Repetitive Movement and Carpal Tunnel Syndrome

16 Jul

Of all the potential contributing factors for carpal tunnel syndrome—diabetes, thyroid dysfunction, inflammatory arthritis, pregnancy, birth control usage, and obesity—perhaps the most well-known is participating in jobs and activities that require fast, repetitive hand movements that can place increased pressure on the median nerve as it passes through the wrist. What can someone do if they begin experiencing tingling and numbness or pain and weakness associated with carpal tunnel syndrome without giving up their livelihood or their hobby?

First, understand that when the wrist is bent, the pressure on the contents of the carpal tunnel can increase substantially, especially when inflammation is present, which can affect the median nerve. So, if an activity frequently leads to numbness, tingling, or painful sensations in the hand and wrist, look for ways to maintain more neutral wrist posture. This may also involve using tools with a more ergonomic, wrist-friendly design. For the carpal tunnel syndrome patient, a doctor of chiropractic may also recommend wearing a splint overnight to keep the wrist from bending during sleep.

It’s also important to take frequent breaks (every 30 minutes, for example) to allow the affected wrist and hand to rest. Or if possible, switch to a different activity for a short time before returning to the task that places the greatest strain on the wrist.

Here are three great exercise options to improve finger, thumb, wrist, and forearm flexibility, which may stretch the soft tissues in the wrist and increase activity tolerance:

  1. Thumb-finger “push-ups”: Place the pads of your fingers and thumbs together in front of you and keep the fingers straight, spread apart, and pointing down. Push the hands together (try to touch your palms) and then push them apart by flexing your fingers and repeat. This stretches all five digits and the palm/forearm muscles ALL at the same time.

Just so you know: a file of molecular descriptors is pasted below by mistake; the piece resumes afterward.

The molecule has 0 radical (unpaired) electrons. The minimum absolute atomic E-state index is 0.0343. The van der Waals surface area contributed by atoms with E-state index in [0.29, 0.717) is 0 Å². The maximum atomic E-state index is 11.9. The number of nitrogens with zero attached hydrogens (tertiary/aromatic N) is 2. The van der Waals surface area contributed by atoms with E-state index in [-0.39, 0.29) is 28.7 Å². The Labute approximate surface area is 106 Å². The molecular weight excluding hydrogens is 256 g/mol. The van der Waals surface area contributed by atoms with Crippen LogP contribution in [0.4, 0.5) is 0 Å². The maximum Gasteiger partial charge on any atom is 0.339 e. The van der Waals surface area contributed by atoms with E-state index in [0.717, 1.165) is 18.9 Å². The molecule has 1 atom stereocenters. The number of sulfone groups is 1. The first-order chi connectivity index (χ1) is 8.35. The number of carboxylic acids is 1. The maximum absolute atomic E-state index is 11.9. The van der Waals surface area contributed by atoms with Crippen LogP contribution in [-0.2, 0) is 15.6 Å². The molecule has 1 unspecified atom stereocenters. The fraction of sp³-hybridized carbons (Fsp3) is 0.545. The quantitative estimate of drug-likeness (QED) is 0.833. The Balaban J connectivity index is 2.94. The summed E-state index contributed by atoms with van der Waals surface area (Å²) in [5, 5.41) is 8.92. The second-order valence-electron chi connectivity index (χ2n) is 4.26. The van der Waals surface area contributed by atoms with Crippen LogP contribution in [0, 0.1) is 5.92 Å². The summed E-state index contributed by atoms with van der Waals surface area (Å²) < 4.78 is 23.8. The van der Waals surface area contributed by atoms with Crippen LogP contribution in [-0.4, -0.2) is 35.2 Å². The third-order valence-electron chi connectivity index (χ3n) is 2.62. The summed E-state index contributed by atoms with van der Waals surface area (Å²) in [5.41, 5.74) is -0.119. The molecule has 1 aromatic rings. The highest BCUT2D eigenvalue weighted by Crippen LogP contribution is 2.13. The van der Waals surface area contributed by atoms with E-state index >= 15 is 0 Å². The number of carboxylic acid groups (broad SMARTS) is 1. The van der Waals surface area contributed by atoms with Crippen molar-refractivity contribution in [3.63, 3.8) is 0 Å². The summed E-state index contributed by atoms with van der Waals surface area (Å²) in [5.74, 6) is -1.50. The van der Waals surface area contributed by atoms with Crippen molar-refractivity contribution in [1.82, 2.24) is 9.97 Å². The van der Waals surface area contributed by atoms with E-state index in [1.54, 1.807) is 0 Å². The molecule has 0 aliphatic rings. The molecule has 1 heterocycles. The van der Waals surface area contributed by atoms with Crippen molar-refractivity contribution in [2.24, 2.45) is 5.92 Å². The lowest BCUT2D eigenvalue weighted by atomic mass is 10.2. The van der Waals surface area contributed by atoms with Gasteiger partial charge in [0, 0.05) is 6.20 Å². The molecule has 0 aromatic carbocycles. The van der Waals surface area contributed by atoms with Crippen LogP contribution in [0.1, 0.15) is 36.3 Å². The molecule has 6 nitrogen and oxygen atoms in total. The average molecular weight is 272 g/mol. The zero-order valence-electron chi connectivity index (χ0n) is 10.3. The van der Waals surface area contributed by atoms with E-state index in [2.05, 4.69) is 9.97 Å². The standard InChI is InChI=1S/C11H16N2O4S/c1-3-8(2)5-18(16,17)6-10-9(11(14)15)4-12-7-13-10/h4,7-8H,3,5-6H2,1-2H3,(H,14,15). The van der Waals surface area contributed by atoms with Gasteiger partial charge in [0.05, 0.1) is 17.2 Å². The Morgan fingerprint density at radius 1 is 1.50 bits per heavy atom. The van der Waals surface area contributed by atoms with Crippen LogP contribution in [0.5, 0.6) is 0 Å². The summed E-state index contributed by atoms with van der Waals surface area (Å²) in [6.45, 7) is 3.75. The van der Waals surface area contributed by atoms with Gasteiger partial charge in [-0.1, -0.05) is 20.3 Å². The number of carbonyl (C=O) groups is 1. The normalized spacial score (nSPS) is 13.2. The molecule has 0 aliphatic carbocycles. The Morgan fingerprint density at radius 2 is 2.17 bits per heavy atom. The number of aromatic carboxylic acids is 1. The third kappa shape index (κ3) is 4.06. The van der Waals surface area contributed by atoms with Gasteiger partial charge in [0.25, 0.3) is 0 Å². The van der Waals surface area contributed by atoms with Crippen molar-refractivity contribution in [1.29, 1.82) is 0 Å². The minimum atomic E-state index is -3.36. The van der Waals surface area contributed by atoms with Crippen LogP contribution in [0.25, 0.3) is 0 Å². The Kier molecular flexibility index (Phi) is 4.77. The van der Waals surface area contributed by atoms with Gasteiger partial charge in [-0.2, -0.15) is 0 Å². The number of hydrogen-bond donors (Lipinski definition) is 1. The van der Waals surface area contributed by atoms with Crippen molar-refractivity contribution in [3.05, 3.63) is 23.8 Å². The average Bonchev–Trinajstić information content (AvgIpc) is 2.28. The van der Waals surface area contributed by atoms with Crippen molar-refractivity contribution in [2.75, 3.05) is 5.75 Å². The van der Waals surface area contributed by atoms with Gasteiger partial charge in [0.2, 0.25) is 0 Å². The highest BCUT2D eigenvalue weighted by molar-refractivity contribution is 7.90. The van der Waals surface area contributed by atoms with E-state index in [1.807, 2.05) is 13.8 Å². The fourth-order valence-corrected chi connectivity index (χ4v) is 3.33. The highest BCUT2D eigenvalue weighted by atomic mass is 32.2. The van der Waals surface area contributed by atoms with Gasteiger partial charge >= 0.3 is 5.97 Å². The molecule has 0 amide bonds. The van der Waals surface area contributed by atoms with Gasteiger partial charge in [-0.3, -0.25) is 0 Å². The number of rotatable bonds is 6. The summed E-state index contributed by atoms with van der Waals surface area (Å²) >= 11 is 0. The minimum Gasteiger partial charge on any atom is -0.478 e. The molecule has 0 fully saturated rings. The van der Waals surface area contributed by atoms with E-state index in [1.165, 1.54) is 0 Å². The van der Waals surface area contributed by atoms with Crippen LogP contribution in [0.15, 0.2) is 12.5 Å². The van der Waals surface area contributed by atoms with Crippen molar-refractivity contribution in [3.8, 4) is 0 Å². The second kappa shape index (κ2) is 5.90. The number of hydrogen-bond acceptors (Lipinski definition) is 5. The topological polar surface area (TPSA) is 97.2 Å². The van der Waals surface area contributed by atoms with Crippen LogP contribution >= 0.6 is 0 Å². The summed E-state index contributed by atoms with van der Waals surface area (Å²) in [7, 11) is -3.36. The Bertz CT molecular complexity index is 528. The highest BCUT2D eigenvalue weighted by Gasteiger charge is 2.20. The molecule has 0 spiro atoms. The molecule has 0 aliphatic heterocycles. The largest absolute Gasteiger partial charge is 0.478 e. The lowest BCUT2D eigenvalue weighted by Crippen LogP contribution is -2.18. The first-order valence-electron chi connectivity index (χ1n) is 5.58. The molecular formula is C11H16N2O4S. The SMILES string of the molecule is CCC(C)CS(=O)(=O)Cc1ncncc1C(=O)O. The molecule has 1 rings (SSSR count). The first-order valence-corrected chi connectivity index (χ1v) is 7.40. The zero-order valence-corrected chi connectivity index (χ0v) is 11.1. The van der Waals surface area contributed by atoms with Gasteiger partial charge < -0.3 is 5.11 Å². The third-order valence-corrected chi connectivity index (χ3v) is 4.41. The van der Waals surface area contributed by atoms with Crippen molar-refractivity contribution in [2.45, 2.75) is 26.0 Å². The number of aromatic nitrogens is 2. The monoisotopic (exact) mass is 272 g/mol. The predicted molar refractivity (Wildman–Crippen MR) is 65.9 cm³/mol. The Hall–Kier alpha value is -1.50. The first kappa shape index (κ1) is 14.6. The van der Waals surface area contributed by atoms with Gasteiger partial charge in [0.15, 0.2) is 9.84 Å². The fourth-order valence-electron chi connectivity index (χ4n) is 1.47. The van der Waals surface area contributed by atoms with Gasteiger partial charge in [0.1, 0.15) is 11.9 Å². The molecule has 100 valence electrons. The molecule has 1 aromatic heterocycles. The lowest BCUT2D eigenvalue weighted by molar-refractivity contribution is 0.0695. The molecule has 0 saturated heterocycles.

2. Shake ‘em out: …as if you’re shaking your wet hands to dry them. Continue this for as long as one to two minutes every hour.
  3. Wall-stretches: Place your palm on a wall, elbow straight, fingers pointed down and push your palm flat into the wall as far as you can. Reach over and pull your thumb back off the wall with your other hand and hold for 20-30 seconds. Switch hands and repeat the stretch. This can be repeated two to three times per hand every hour.

Of course, consult with your doctor of chiropractic so that he or she can take a look at your patient history and examine the entire course of the median nerve to identify any other factors that may contribute to your carpal tunnel syndrome-associated symptoms.

This information should not be substituted for medical or chiropractic advice. Any and all healthcare concerns, decisions, and actions must be done through the advice and counsel of a healthcare professional who is familiar with your updated medical history.

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